Headey on the physical stunts involved in the show:

“I think even when it’s not physical, I feel like – Sarah has so much going on, there’s so much adrenalin in her body constantly. I love the physicality of the show and I think it only serves to feed the emotional intensity of it all. I get quite a high [laughs]. There was a lot of hand injuries, because there seems to be a curse on the show where every breakable surface never seems to break. So you’re being told by experts, ‘Just really hit it; will break on the first punch’ and actually it’s agony.”

James Middleton on eventually competing against Heroes:

“Well, we’ll see. I like Heroes and I don’t think about the prospect of competing against that show without trepidation, but I think our show is very, very strong and different from Heroes in many ways.”

Middleton on the other threats Sarah and John face aside from the Terminators:

“I can’t tell you anything in detail, because I want to leave the surprises for the actual episode. But what I will tell you is that this conspiracy to create Skynet is vast and the elements that produce it are really elements of human nature. Sarah will interact with many different characters from all sorts of different sectors, as well as fighting machines.”

Middleton on the pressure of expectation from the fanbase:

“Lena has been asked that question a lot and I’ve been asked that question a lot and my response is that, yeah, I do have reverence for the franchise and I know what the expectations are. But at the same time, it’s fun. It’s a great opportunity to work on something that has a basis of such a rich mythology and to expand on it. I look at the process as just a great time. Lena talked a little bit… about the audition process and how awful that is and I have to say that I just love seeing different people and finally finding Lena. It’s been a great ride and I think we’ve all been really energized by the process.”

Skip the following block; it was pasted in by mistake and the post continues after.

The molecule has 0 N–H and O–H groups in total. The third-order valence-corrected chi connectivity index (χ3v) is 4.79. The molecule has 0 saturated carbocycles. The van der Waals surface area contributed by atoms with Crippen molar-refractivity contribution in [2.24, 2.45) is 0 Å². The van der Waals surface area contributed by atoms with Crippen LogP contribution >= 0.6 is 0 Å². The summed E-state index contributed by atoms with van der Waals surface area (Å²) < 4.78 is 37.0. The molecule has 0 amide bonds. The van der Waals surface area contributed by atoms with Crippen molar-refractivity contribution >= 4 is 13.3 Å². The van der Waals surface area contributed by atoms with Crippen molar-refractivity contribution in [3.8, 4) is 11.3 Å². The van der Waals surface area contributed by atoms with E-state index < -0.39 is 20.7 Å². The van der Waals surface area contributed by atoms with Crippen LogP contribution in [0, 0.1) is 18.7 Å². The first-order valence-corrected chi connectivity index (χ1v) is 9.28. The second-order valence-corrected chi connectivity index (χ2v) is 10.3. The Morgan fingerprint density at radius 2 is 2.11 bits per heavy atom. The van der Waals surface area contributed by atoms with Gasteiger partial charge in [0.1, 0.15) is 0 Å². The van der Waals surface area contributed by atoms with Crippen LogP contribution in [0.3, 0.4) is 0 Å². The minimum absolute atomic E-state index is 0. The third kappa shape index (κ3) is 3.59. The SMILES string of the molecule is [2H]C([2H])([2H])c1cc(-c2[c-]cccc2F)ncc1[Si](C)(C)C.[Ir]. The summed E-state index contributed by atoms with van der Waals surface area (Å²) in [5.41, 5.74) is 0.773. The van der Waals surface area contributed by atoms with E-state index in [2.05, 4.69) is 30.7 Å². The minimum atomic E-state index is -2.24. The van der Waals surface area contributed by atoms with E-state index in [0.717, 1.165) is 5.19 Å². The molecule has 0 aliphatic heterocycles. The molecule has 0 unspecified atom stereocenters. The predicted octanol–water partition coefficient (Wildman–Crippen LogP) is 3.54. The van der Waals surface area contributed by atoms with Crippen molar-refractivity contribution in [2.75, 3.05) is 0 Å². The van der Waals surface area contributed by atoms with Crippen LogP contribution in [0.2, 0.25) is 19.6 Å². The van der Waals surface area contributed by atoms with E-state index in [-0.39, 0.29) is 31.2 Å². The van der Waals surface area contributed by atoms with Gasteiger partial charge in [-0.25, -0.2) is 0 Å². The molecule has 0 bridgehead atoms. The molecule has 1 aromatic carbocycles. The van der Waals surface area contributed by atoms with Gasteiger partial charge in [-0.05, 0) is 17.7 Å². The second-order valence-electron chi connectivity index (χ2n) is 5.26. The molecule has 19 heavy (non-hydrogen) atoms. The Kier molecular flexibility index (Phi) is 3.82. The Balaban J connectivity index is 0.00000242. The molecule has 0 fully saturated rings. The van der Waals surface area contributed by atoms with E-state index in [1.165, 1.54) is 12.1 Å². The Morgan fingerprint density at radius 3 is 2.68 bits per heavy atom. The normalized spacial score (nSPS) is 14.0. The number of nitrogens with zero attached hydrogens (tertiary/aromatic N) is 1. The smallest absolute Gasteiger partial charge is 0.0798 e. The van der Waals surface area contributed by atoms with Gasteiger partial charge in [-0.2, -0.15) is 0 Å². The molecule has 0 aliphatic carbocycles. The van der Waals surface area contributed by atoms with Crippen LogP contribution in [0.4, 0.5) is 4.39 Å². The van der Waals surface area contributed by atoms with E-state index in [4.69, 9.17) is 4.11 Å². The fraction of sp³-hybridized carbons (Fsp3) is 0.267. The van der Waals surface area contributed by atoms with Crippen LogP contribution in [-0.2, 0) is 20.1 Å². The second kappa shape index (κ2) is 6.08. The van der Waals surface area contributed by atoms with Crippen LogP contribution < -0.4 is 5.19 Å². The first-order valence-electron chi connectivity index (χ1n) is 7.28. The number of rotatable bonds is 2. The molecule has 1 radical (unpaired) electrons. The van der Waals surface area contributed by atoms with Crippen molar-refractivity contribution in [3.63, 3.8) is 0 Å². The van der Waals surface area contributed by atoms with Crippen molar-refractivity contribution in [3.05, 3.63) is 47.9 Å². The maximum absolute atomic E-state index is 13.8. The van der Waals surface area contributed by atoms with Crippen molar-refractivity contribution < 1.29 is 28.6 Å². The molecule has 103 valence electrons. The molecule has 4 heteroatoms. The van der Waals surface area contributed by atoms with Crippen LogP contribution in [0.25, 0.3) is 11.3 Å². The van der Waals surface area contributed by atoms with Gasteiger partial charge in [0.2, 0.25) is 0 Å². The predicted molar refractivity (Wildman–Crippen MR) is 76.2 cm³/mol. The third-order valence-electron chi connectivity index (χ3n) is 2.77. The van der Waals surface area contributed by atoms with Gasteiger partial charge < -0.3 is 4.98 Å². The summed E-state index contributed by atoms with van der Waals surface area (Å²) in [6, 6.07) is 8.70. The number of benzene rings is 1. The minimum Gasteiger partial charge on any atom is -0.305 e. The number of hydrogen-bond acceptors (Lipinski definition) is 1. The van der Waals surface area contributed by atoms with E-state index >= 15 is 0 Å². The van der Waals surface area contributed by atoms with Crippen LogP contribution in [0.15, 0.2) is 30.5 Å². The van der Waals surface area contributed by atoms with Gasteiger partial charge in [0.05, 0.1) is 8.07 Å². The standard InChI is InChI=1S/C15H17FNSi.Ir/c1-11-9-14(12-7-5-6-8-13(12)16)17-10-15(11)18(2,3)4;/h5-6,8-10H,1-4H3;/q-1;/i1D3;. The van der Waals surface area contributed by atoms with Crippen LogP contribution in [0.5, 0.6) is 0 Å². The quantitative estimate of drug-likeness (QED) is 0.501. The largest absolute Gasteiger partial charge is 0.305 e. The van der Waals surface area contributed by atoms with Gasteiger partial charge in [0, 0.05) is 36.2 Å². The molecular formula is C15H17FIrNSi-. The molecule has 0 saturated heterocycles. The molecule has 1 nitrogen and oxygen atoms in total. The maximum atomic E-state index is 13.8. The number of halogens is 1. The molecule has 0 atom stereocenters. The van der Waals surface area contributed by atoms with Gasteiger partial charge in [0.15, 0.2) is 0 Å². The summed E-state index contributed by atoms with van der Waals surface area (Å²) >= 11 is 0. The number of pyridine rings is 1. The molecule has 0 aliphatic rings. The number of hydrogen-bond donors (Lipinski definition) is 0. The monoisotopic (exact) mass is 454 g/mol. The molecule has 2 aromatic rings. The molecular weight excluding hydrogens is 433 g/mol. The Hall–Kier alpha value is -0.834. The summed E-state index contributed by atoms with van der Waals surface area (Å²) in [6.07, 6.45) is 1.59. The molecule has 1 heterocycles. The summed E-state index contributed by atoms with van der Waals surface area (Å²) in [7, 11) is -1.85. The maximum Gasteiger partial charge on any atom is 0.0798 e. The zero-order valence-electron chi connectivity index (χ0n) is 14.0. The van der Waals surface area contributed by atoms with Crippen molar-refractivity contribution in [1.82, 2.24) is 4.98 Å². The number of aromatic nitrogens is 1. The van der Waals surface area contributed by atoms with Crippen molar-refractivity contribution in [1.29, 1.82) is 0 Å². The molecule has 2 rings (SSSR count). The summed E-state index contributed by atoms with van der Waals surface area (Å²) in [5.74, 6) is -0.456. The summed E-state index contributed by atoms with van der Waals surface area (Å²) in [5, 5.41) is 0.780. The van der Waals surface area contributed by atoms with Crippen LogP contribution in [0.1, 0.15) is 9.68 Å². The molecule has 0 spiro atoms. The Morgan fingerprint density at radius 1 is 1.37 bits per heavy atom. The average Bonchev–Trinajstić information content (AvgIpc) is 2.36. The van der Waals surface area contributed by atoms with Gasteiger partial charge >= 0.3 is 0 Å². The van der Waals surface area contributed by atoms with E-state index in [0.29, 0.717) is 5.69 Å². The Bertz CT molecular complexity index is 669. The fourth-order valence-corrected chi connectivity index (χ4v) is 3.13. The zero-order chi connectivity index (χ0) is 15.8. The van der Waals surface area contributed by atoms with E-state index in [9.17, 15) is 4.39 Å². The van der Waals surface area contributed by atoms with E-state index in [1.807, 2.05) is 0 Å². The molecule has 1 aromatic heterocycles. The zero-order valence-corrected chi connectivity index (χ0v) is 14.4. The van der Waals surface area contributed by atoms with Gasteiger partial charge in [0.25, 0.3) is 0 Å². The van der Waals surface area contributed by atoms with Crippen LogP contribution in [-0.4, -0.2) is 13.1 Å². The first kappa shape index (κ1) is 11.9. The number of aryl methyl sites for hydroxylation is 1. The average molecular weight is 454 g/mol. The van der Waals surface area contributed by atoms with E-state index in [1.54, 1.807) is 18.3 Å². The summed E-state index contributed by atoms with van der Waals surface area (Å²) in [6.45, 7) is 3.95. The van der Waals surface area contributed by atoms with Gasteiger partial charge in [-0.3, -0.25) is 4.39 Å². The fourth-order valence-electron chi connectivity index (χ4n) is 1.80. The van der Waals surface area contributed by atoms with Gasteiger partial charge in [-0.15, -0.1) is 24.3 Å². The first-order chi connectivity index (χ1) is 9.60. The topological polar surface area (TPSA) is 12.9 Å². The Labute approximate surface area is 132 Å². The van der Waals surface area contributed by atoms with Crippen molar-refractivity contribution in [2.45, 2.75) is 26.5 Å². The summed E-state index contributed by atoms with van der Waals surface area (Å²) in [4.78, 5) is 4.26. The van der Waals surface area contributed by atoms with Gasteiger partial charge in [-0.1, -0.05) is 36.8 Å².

The status of Terminator 4 and the Terminator themed anime project:

“Well, Terminator 4 is slated to begin production in late April. McG is directing, Christian Bale is starring, so that is going forward and will be released in the late summer of 2009. I’m also working on an animation project called Termination, which will utilize anime and animation auteurs to do individual segments inspired by the Terminator franchise. It will be like The Animatrix, except it will have a much more international flair. This idea of Judgment Day is not something that would just affect Los Angeles, it would affect the world, so we’ll have European animators as well as Japanese animators. We’re just in early development and hope to have that ready for release in 2009.”

Headey and Middleton on what they would change if they could travel back in time:

LENA HEADEY: It’s hard to answer this one, because you’re so sensitive. I don’t know. I guess mine would involve world politics.

JAMES MIDDLETON: I would go back to a certain political election in the year 2000, make some changes there, that’s all I’ll say.

What do you think?

Troy Rogers

Troy Rogers began his online career in 2002 as a news writer for the popular Screenwriter's Voice website. Since then Troy has gone on to write for such outlets as The Deadbolt and and has interviewed hundreds of celebrities and executives in a decade.